Not just steelhead but salmon were also caught in the wake of this week’s rains, surprising some anglers who suspected that the chance to land Smith River chinook had ended for this season.
It has been months since the entire Smith River system had enough water to be fully open for fishing for any significant amount of time, but some overdue rain this week finally answered anglers’ prayers.
Friday night and Saturday rains are predicted to make the Smith peak at 9.8 feet, with a 5,300 cfs flow sometime before 7 a.m. Sunday on the Jed Smith river gauge.
The entire river has been open to fishing since early Thursday, when it climbed above the 700 cfs low-flow-closure threshold.
“There have been lots of fish in the river, but with it being closed you can’t go chase after them,” said guide Mick Thomas of Lunker Fish Trips. “Now that it’s open, everyone is going to have a good time.”
Thomas said his boat caught five salmon and four steelhead on Friday fishing below the Highway 101 Dr. Fine Bridge, and that tailouts, flats and any other area with fast, moving water had fish present.
The equal mix of salmon and steelhead in the catch was a bit of a surprise, with salmon in good shape, supporting the idea of a late run this season, Thomas said.
“There’s a good possibility that we’ll catch a combination of salmon and steelhead for a while,” Thomas said.
There might be too much debris in the river for great fishing Sunday, Thomas predicted, but “by Monday this river should be just totally on fire.”
The Chetco River was the first regional river to get some steelhead action from this week’s rains, and Thursday provided a great day of fishing for everyone out, according to guide Andy Martin of Wild Rivers Fishing.
“Everyone had a real good day Thursday side drifting bait,” Martin said.
Martin’s boat landed 12 steelhead Thursday, but Friday’s fishing was “a lot tougher.” Once Martin switched from side-drifting bait to running plugs, however, his boat had a double hookup of steelhead and two more hookups soon after.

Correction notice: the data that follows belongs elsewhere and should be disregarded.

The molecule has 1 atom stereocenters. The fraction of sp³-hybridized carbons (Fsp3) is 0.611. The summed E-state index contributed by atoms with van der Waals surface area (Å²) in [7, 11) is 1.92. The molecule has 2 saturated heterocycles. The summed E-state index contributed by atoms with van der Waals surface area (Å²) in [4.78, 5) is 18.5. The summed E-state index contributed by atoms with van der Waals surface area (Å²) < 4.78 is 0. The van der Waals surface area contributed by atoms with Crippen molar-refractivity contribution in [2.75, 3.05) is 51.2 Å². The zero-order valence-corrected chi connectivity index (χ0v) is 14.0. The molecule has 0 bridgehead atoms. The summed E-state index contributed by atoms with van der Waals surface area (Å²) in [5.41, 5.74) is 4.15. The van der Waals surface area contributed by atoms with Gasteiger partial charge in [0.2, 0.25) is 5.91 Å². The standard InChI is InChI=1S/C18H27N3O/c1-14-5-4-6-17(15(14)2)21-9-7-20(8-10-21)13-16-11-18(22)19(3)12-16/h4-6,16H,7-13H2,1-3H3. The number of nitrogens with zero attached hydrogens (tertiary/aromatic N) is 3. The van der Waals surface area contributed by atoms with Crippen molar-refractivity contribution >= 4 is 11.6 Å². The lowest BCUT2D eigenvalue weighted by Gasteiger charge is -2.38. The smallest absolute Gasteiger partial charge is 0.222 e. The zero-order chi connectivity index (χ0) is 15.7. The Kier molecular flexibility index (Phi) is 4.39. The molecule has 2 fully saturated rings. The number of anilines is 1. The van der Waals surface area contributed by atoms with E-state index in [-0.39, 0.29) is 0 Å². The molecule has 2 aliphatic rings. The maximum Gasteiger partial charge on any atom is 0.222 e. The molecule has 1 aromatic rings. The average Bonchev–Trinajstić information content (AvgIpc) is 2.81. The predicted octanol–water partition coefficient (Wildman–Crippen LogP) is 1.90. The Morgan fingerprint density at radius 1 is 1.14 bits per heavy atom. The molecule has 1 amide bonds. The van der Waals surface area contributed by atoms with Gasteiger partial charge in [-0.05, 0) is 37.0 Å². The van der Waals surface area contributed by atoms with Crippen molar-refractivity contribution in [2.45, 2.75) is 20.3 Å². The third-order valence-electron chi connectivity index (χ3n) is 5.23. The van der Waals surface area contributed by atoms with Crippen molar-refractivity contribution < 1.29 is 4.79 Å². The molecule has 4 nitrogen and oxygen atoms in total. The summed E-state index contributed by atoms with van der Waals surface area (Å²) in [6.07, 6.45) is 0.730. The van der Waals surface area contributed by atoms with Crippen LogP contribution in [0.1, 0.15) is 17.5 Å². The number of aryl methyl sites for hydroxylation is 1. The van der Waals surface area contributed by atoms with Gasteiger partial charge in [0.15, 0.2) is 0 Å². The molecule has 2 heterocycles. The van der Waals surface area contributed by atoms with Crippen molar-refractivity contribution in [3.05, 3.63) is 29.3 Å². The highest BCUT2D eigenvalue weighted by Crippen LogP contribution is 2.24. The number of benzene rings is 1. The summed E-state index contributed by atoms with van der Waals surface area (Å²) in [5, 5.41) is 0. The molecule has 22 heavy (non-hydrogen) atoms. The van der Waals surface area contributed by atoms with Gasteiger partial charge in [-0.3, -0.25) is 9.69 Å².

There seem to be more wild steelhead than hatchery fish in the Chetco right now, as only two of the 12 steelhead caught Thursday were hatchery fish and only one of the five caught Friday was a hatchery fish, Martin said.
Expecting the Chetco to blow out, Martin cancelled trips this weekend, but he thinks “all of next week is going to be prime.”
While steelhead fishing had been quiet recently, local angler Dwight Jones went for surfperch and reported the bite being very good on South Beach last Sunday. He was using Berkley Gulp! Saltwater Sandworms on a No. 6 circle hook.
Steelhead report cards due
California Department of Fish and Wildlife is reminding anglers that they are required to return their 2013 Steelhead Fishing Report and Restoration Cards by Jan. 31.
The card is a fishing report as well as a catch report. Steelhead anglers record where and when they fished, even if no fish were caught on a given trip. Anglers are encouraged to submit steelhead report card data online at www.dfg.ca.gov/steelheadcard, but report cards can still be submitted by mail. Information must be submitted regardless of whether or not the angler fished for steelhead.
Additional information and a list of frequently asked questions about the program can be found on CDFW’s Steelhead Fishing Report and Restoration Card Program webpage, www.dfg.ca.gov/steelheadcard.
Fishing contacts: Mick Thomas of Lunker Fish Trips at 707-458-4704 and Lunkerfishtrips.com; Andy Martin of Wild Rivers Fishing at 541-813-1082 and Wildriversfishing.com.